History Lesson: Part 1

20 May

I know it’s been a while since my last post.  My goal is to write two to three times per week, and I have already missed that goal. C’est la vie, each week offers us the ability to start fresh, and to begin anew.  When I was brainstorming for this post, my first thought was to tell you about my 2012 running goals, but then I realized that we should not venture into the future without first looking at the past.  Before moving forward it is important to know where you have been.   

I vividly remember running in my middle school gym class. We were sent out to run around the field, and I’m pretty sure that the goal was to run a mile.  The gym teachers stood at the finish with their stopwatches timing us.  I remember thinking that it was so hard, that running wasn’t for me, and possibly that my teachers were sadists.  I also remember that there was a girl in my class that ran that mile in around six minutes.  What I don’t remember is how fast I ran that mile.  Judging by the fact that I thought the teachers were sadists, I’m pretty sure that it was nowhere near six minutes.  It was at least twice that.  And I hated it. 

Instead of attempting to improve, I gave up.  Running wasn’t for me I decided (neither was any form of physical activity for that matter).  I half assed by way through gym class, and focused by efforts on art and academics, things that “mattered” in my mind.  Physical fitness wasn’t going to get me anywhere, so it didn’t deserve my attention. Especially since I seemingly was quite the opposite of physically fit.  

That decision, coupled with my love of all things related to eating (and drinking), is probably how I wound up weighing 220 pounds.  For those of you who don’t know me, I am 5’11, so 220 pounds on me isn’t morbidly obese, but it’s still not pretty…or healthy.  I’ll devote another post to describing how I lost 50 pounds (I eventually gained 27 pounds back, and recently lost 18 pounds of that: insert yoyo diet comment here), just know that coming to the realization that I was unhealthy was instrumental in my decision to find a place for physical fitness in my life.

In 2007, when my husband was still my boyfriend and we had been together for less than a year I went to visit my great-uncle in Taiwan.  On my way back to the States I had to layover in Seattle, so I did what any traveler does, I bought a random magazine at Hudson News.  That magazine changed my life.  What was it you ask?  Runners World.  While flipping through the magazine on my way to Newark I saw a full-page ad for the Philadelphia Distance Run, a half marathon in my hometown.  I was inspired, and exhilarated, and possibly a little crazy.  I decided that Alex and I would become half-marathoners and told him so almost immediately upon getting back to our house in State College, PA.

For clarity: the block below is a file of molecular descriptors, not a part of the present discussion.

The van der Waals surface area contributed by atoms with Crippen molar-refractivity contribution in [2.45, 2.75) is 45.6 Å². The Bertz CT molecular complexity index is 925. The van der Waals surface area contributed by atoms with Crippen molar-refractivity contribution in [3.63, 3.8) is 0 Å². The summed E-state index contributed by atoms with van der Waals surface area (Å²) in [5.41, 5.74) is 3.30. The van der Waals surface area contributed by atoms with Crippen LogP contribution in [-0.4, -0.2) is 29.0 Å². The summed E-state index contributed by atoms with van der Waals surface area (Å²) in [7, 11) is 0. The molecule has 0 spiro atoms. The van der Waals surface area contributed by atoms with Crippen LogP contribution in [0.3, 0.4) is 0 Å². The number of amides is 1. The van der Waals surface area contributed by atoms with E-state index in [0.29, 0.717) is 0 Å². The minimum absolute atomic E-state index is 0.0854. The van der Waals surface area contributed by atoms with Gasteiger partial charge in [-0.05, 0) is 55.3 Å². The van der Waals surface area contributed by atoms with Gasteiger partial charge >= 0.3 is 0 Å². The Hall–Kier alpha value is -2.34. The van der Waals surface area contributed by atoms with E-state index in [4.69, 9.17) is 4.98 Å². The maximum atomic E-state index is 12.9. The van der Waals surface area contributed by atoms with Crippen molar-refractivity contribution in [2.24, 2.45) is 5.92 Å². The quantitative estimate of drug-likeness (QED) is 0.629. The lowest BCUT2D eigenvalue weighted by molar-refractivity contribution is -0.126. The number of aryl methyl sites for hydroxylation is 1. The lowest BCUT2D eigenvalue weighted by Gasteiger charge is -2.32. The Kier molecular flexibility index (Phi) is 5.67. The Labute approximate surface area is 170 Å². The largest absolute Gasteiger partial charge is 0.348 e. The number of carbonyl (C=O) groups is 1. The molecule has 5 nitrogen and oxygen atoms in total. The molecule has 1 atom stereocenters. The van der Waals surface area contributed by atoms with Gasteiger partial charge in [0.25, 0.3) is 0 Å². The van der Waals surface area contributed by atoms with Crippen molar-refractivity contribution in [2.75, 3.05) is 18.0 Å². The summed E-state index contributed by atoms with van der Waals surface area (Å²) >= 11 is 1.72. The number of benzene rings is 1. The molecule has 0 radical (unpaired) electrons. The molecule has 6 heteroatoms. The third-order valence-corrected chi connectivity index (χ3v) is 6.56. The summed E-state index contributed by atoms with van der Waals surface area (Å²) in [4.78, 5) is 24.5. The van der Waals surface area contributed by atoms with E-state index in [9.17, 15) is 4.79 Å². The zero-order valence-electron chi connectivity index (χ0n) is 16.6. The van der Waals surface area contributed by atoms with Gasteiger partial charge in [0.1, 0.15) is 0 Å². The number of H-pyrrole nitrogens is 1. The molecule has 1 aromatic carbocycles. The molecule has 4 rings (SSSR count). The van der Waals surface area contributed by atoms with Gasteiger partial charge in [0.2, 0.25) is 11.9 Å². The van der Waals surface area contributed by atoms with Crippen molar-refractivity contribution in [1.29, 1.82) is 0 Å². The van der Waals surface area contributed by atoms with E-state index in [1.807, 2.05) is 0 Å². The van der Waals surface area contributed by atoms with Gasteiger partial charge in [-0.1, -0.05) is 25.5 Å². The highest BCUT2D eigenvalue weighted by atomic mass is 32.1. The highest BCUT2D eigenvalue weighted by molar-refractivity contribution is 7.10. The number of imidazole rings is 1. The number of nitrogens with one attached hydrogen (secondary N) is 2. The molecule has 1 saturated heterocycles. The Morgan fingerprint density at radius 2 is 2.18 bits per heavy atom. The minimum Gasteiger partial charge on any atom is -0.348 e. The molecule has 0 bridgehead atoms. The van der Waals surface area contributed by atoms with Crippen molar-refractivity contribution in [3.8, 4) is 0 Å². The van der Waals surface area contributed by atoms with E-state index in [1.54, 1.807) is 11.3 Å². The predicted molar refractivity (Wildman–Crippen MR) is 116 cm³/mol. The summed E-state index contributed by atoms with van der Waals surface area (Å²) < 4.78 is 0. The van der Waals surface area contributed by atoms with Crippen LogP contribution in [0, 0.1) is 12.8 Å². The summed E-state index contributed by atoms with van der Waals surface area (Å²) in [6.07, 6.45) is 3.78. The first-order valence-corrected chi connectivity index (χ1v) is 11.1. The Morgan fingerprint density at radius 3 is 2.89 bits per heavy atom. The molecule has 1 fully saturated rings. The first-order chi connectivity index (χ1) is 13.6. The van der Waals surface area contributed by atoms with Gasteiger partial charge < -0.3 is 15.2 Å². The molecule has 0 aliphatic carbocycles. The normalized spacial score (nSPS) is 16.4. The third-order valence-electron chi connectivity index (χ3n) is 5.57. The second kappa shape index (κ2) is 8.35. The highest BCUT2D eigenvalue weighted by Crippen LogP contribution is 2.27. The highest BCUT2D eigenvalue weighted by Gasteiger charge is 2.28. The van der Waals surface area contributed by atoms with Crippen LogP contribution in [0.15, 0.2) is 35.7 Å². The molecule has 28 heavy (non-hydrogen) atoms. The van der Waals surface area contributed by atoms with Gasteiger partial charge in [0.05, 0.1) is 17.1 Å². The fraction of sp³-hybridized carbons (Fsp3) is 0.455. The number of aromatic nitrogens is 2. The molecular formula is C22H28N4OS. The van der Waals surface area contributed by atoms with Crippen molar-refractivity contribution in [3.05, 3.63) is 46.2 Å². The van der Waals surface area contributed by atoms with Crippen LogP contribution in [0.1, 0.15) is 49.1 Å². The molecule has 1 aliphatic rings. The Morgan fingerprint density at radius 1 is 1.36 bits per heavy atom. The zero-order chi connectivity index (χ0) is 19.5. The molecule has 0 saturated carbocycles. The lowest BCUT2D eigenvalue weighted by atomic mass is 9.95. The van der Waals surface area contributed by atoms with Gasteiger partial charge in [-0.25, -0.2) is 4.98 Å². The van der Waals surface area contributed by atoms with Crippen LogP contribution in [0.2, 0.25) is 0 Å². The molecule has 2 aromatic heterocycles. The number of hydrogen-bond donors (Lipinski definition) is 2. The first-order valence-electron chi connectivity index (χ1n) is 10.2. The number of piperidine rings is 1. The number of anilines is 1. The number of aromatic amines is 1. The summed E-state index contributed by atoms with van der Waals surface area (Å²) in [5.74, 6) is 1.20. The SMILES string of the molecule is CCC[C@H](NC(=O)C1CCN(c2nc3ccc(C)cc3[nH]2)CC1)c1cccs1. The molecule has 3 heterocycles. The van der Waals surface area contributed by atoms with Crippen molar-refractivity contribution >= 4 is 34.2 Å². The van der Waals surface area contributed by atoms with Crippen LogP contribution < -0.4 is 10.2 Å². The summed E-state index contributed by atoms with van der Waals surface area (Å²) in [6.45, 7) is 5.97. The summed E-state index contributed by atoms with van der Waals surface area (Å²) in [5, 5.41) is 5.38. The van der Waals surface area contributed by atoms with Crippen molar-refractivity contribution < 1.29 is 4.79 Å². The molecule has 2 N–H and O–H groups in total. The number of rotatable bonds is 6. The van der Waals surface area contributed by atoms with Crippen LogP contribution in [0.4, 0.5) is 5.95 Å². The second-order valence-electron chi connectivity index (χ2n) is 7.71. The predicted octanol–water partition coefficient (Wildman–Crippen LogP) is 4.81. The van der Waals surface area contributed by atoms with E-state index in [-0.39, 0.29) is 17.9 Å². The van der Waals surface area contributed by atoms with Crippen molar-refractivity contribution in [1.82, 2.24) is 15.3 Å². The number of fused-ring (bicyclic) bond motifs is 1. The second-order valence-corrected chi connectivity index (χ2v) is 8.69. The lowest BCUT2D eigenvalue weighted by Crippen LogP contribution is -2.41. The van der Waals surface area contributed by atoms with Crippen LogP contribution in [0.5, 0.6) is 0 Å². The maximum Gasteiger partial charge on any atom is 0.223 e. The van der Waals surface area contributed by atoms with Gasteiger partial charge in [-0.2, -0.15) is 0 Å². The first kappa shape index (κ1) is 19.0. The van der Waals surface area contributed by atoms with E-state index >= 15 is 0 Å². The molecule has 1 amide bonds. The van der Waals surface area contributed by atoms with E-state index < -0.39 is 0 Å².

My trip was in May, and the race was in September.  That gave us roughly four months to get ready.  I bought a book and started reading up on running.  There are very few things in life that I jump into without first researching fully.  I am, after all, the adult who taught herself how to knit with a book from the library called, “Kids Can Knit.” The book I bought came with a training schedule, so I made a copy of it and posted it on our wall, and we crossed off our workouts as we completed them. 

I’d like to say that we trained super hard, and were ready to rock and roll come race day, but unfortunately that wasn’t quite the case.  Our longest training run was eight miles, which is respectable, if I had actually run the whole thing.  A great deal of my training consisted of running and walking. Don’t get me wrong, that is a great method to ramp up your physical fitness level, but probably not the best way to be ready to run a half marathon.  The fact that I couldn’t run eight miles during training probably should have been a clue that I wasn’t ready.  Another clue that I wasn’t ready should have been when my running shoe guy, Terry, told me that he didn’t think that I was ready. 

Of course I eschewed all of those obvious signs and lined up at the starting line of my first half marathon.  It took me 3 hours and 15 minutes to finish it.  I ran a small portion of the race, and walked the rest.  I did finish, and I took great honor in that, but I left disappointed that I didn’t run the race.  When I gave a recap of the event to Terry the shoe guy he told me that my race sounded painful.  He was right, not only was the race physically painful, as moving yourself for 3 hours and 15 minutes is no easy feat, but it was emotionally painful.  I felt like I failed. 

I hung up my running shoes and didn’t lace up again until 2010…more history in the next post! 

 

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One Response to “History Lesson: Part 1”

  1. sylviebeauvais May 21, 2012 at 4:14 pm #

    I’m really impressed you stuck with running. I couldn’t. And I’m awed that you went the half marathon route for a first effort.

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